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'Healthy town' probe throws up some surprises

By Scott Maclennan

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A “health check” of Ross-shire towns will help inform future decision-making.

Highland Council has surveyed Inverness and 14 towns in the region and assessed them against set factors to provide an understanding of how they performed commercially.

Town centres under the spotlight are: Alness, Beauly, Brora, Dingwall, Dornoch, Fort William, Golspie, Invergordon, Nairn, Portree, Tain, Thurso, Ullapool and Wick.

Each has been marked out of 50 with Fort William, surprising to some, coming out on top at 44, followed by Brora with a score of 43 – despite its 39 per cent vacancy rate – and Alness, which recently netted Britain’s best high street award.

For many the results will come as a surprise as towns like Dingwall and Dornoch outperformed larger places like Nairn and the “winner” Fort William in a number of criteria, including retail offering and vacancy rates.

Among the ten factors considered in the “health check” were cycle and pedestrian access, historic buildings, the breadth of the retail offering, as well as open spaces and green infrastructure.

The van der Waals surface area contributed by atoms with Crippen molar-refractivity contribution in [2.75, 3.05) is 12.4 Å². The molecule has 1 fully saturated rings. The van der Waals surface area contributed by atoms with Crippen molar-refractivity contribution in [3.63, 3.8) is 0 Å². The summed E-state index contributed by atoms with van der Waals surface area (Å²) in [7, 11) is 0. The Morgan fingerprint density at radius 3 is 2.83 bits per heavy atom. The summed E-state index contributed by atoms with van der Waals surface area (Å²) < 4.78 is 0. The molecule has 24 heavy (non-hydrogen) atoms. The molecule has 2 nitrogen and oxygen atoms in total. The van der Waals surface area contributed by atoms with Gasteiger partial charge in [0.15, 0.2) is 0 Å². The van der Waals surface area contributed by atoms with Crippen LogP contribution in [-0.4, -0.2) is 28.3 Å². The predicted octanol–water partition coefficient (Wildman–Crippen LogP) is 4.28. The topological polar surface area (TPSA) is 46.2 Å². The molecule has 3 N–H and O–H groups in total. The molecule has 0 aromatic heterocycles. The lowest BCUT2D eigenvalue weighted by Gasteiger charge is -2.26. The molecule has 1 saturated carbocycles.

Dingwall High Street, which has long suffered from complaints about empty shop fronts, actually has less vacancy by percentage than Inverness.

It is also considered to have an excellent and varied commercial offering that outpaces the more populous Alness and is matched only by Thurso in the north.

Alness is considered to be thriving particularly due to its “vibrant” High Street and in terms of green space availability.

Budget leader Alister Mackinnon, councillor for the Dingwall and Seaforth ward, said: “I think comparing the other town centres which are often seen only in terms of vacancies, which is important, is very welcome. It highlights the positives as well as the challenges and it is a positive message for Dingwall despite some of the negative comments that comes its way sometimes.”

The chair of the council’s environment, development and infrastructure committee, councillor Allan Henderson said: “Checking the strength and vitality of our town centres is essential to enable better decision and policy making.

“These new health checks allow us all to base analysis on a snapshot in time. In future years, through identifying changes to this baseline, we will be able to better monitor the effectiveness of decisions made.”

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